Control Freaky, Part Two: Ducks in a Row

I waited. And waited. And waited. And waited. Finally at the end of the second day I couldn’t take it anymore and called Tim at OneMain.

“Yeah, your income is coming up a little short,” he said.  I think I stopped breathing.

“Okaaaay,” I said, in precisely the same tone that Deb did, sounding like this was a big surprise because frankly, it was.

“It looks like you’re making X amount less than last year.”  I couldn’t understand this, since I had gotten raises at both jobs in October and had been working overtime consistently every week this year at my day job.

“Are there any other sources of income we could use?”  He really wanted to get Tery in on it, despite my continued insistence she wouldn’t be any help at all.

I said, more than a little accusatorily, “Last week I was told ‘no problem.’  I’ve already scheduled the surgery.”

“Yeah, I’m awfully sorry…” But honestly, he didn’t sound very sorry. In fact, I’ve decided that no one can do his job without leaving their soul at the door.

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I couldn’t decide which irritated me more, the fact the deal fell through or the way he evidently wasn’t planning to inform me until I called him.

He promised to see how much they were still willing to offer and would get back to me.

If you refer back to my posts about refinancing (Refinancing: Not For the Weak of Heart or Empty of Wallet), you’ll remember this isn’t my first rodeo. That’s why I joked with Tery that I wouldn’t truly relax until I was waking up from anesthesia and could see my lap with an unobstructed view.  I wasn’t happy to be going around again. The difference was, last time I broke down when the deal fell through after I had gambled a mortgage payment on it. Now at least all I had committed was my heart.

This whole process had felt like juggling cats, and I was starting to drop them.

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I still had CareCredit.  I could still make it work with as little as $2000 from Tim.

I waited until close to the end of the day, and still no word. Given his track record in returning phone calls, I tried again, and was told by the receptionist he was in a closing.  I left a message to please call me back.

I waited until fifteen minutes before they went home for the day and tried again.  He was still in the closing, and the receptionist got extremely snippy at the implication I didn’t trust her to deliver my message. Pardon me, lady, but I’m just working from experience with your office here.
To my surprise, ten minutes later I received a call from Joni, the branch manager. We had talked before, and I got the impression she often jumped in to help her agents (on that occasion she bitched about how they had been understaffed all year).  I liked her. She reminded me strongly of my sister, brisk and no-nonsense, and very good at her job and obviously fiercely proud of that fact.

She insisted we try it with Tery since we had nothing to lose.  And, sorry for all the suspense, but that’s how we got it to work. She said, “Her credit is better than yours.”  This statement was almost as unexpected as the news that my income was insufficient.  Her score is abysmal, but all our current credit cards are in my name, so her utilization ratio is fabulous.  But she also has a pretty ugly history with collection agencies.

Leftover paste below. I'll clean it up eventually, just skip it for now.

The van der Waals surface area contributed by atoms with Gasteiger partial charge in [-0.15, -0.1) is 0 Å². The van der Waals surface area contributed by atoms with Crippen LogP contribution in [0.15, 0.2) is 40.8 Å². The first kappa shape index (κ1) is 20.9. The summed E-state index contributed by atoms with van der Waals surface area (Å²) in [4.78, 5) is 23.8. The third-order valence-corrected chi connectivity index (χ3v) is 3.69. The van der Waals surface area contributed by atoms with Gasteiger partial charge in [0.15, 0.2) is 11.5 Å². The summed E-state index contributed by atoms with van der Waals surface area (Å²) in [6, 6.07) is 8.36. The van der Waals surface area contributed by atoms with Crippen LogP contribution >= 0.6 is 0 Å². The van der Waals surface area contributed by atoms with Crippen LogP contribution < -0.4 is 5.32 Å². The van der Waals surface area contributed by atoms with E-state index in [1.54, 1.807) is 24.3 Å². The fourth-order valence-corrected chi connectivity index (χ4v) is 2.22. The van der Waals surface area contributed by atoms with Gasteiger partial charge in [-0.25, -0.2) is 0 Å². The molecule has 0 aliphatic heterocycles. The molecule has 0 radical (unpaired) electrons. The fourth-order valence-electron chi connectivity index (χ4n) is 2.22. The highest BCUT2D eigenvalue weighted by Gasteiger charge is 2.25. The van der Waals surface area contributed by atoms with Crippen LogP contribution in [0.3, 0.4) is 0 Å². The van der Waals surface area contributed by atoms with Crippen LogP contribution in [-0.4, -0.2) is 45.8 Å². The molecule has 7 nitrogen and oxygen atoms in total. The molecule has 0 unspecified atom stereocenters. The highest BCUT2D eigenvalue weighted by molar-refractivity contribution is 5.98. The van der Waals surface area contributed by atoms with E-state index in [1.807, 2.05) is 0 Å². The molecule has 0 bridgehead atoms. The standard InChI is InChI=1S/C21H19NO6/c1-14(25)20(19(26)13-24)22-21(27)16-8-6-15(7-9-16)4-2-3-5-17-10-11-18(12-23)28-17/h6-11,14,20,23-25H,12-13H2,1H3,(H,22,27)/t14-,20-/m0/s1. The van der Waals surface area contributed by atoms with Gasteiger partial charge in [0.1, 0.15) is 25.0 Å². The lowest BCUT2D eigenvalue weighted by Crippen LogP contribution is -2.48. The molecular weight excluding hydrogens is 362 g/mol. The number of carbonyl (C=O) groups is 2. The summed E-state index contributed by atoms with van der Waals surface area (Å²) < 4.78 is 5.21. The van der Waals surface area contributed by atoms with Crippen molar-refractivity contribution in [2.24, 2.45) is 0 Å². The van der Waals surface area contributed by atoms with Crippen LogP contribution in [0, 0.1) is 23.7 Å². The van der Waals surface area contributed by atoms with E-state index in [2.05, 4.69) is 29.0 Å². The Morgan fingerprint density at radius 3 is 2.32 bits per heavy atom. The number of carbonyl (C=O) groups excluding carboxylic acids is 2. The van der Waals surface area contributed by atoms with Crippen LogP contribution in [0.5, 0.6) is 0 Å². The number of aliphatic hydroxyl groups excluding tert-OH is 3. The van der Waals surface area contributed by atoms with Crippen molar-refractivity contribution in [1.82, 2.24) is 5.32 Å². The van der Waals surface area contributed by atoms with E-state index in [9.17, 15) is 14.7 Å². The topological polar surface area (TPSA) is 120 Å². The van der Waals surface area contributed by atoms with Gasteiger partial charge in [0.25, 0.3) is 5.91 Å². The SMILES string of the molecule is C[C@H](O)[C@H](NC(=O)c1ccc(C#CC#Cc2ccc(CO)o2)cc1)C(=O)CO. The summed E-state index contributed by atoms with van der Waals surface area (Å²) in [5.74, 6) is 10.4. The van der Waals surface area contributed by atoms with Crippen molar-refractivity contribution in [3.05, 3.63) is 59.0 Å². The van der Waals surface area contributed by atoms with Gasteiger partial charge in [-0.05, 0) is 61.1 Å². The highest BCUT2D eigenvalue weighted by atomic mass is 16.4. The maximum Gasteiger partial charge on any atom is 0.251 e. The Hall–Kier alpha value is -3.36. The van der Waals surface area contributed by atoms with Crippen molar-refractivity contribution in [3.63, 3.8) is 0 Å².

I hate what a game the credit rating system is. Let’s make it mysteriously complicated how we calculate it, then make it the basis for every important financial decision in your life.  It’s like visiting a casino–house always wins.

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See? This came up in a search for “soulless bankers”

Tim called with the good news the next day. Except he has the same deadpan, sepulchral tone of voice as David who refinanced us, so I was sure he was going to say just the opposite.  I’d like to watch both of them play poker with all the misleading clues they toss out.

Our closing was scheduled the following Tuesday.  Over the weekend my preop and aftercare instructions arrived in a satisfyingly thorough, thick packet. It was the first real tangible proof I had that this was going to happen.

I also put the last puzzle piece in place and asked my supervisor at the hospital about time off. She conversationally asked why and I froze; I didn’t want to get into the whole boob thing right there. So I lied and said I was visiting family. Harder than coming out of the closet.

The closing went smoothly, despite Tery’s paranoid conviction the whole thing (including my desire for surgery) was an elaborate setup to trap her because her OneMain card was written off in her bankruptcy (I assured her if they wanted to find her, we hadn’t exactly been living underground).

Tim was older than I expected, with a pronounced eye twitch (I hoped from years of building up people’s hopes and then stomping all over them).  He pointed to the final loan amount, “See, we like you so much we’re giving you an extra thirty-one cents!”  Yeah, thirty-one cents that will cost me five dollars with interest. Gee, thanks.

The money appeared in my account a day later, wired directly.  I was mildly disappointed; I would have liked to hold a check for $10,000 (better still, one of those oversized sweepstakes checks). But I suppose, like all money, it’s only a piece of paper without any value beyond what we assign to it.

Now all that’s left is the agonizingly slow wait until August 24!

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